Unpaid researchers: Bruno César da Silva.



Bruno da Silva in a research laboratory in 2019, during his doctorate.
Bruno da Silva in a research laboratory in 2019, during his doctorate.

At the beginning of 2020, Bruno César da Silva was very excited. After six months of participating in an international selection process, he had obtained a position as a temporary researcher at a research institute in the city of Grenoble (France). Paid by the French government, he would commit to studying in detail the properties of semiconductor nanowires and some of their possible applications. In fact, these tiny wires may be used in future electronic and optoelectronic devices, but, for that, they need to be better understood and controlled.

In his master’s and doctorate in Physics, carried out at UNICAMP, Bruno had studied semiconductor nanowires, always under the guidance of excellent professors, and he had acquired solid knowledge in the set of techniques required by the post. “Finding someone who has a background in all the topics the job asked for is difficult, but I was lucky, was willing and had the opportunity to gain experience in all these areas,” says Bruno. In addition, Bruno is the main author of two articles published in renowned scientific journals (Nano Letters and Scientific Reports). Despite not having an expressive number of articles, Bruno’s production, generated during his doctorate, drew attention for its quality.

But Bruno’s training in scientific research started in high school, within the Junior Scientific Initiation Program of CNPq (the main federal research agency in Brazil). He then continued his undergraduate studies in Physics at the University of Lavras, where he undertook undergraduate research as a fellow of FAPEMIG (the research foundation in Minas Gerais State). While still an undergraduate student, Bruno had his first international research experience, at a Spanish university, as a fellow of the Science without Borders Program, from the Brazilian government. “My training is the result of public policies and investments,” says Bruno. In fact, at all stages, Bruno had scholarships financed with public resources. He started with less than 100 reais in high school and reached about 3,600 reais at the end of his doctorate with a scholarship from FAPESP, the São Paulo State research foundation.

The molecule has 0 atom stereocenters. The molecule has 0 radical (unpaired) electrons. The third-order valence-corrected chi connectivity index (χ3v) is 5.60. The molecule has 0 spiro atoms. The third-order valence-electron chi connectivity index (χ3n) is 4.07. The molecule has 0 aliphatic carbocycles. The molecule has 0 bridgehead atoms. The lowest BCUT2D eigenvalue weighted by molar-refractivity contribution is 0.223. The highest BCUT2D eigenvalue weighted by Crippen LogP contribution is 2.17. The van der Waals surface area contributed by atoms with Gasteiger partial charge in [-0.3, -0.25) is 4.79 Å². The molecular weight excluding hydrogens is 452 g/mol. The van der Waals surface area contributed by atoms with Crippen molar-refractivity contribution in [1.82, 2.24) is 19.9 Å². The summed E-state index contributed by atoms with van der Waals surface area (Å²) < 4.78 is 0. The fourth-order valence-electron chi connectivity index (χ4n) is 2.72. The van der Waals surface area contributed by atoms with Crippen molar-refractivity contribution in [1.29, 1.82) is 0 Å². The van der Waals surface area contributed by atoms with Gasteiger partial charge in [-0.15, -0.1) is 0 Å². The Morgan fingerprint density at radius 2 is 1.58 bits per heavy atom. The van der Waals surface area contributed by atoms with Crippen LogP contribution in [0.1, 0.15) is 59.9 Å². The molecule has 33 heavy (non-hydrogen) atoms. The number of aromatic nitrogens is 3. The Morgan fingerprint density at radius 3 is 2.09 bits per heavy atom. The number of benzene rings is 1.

Sudden change of plans

Bruno had a flight ticket and accommodations booked to begin his life in Grenoble when in mid-March the WHO declared the Covid-19 pandemic. As a result, hiring at the research institute was suspended, and Bruno started looking for other opportunities.

He searched in Brazil and abroad. He sought postdoctoral fellowships and jobs as a researcher or data scientist – a professional area linked to mathematics and computing.

Without opportunities and no income, Bruno, aged 32, returned to his parents’ home in Jacareí (SP). He requested emergency government assistance and pledged to finalize scientific articles based on the doctoral results, while taking online courses to redirect his career.

Finally, six months after the scheduled date, Bruno took on his temporary position at the French research institute. And he has been working with nanowires for over a month, very happy. “Here, we, the newly graduated doctors, are treated like professionals, and we pay taxes like any worker,” he jokes, making an implicit comparison with the situation that young PhD grant holders experience in Brazil.

After his experience in Grenoble, he plans to participate in a selection process to become a research professor at a Brazilian university. However, Bruno says that if the situation of scarce resources for science continues in Brazil, he will continue to build a career abroad. “I think it is important to return the investment in my education to the Brazilian society through teaching and conducting research that can contribute to the development of my country. We are able to do quality science in Brazil, but we need the necessary conditions,” he concludes.


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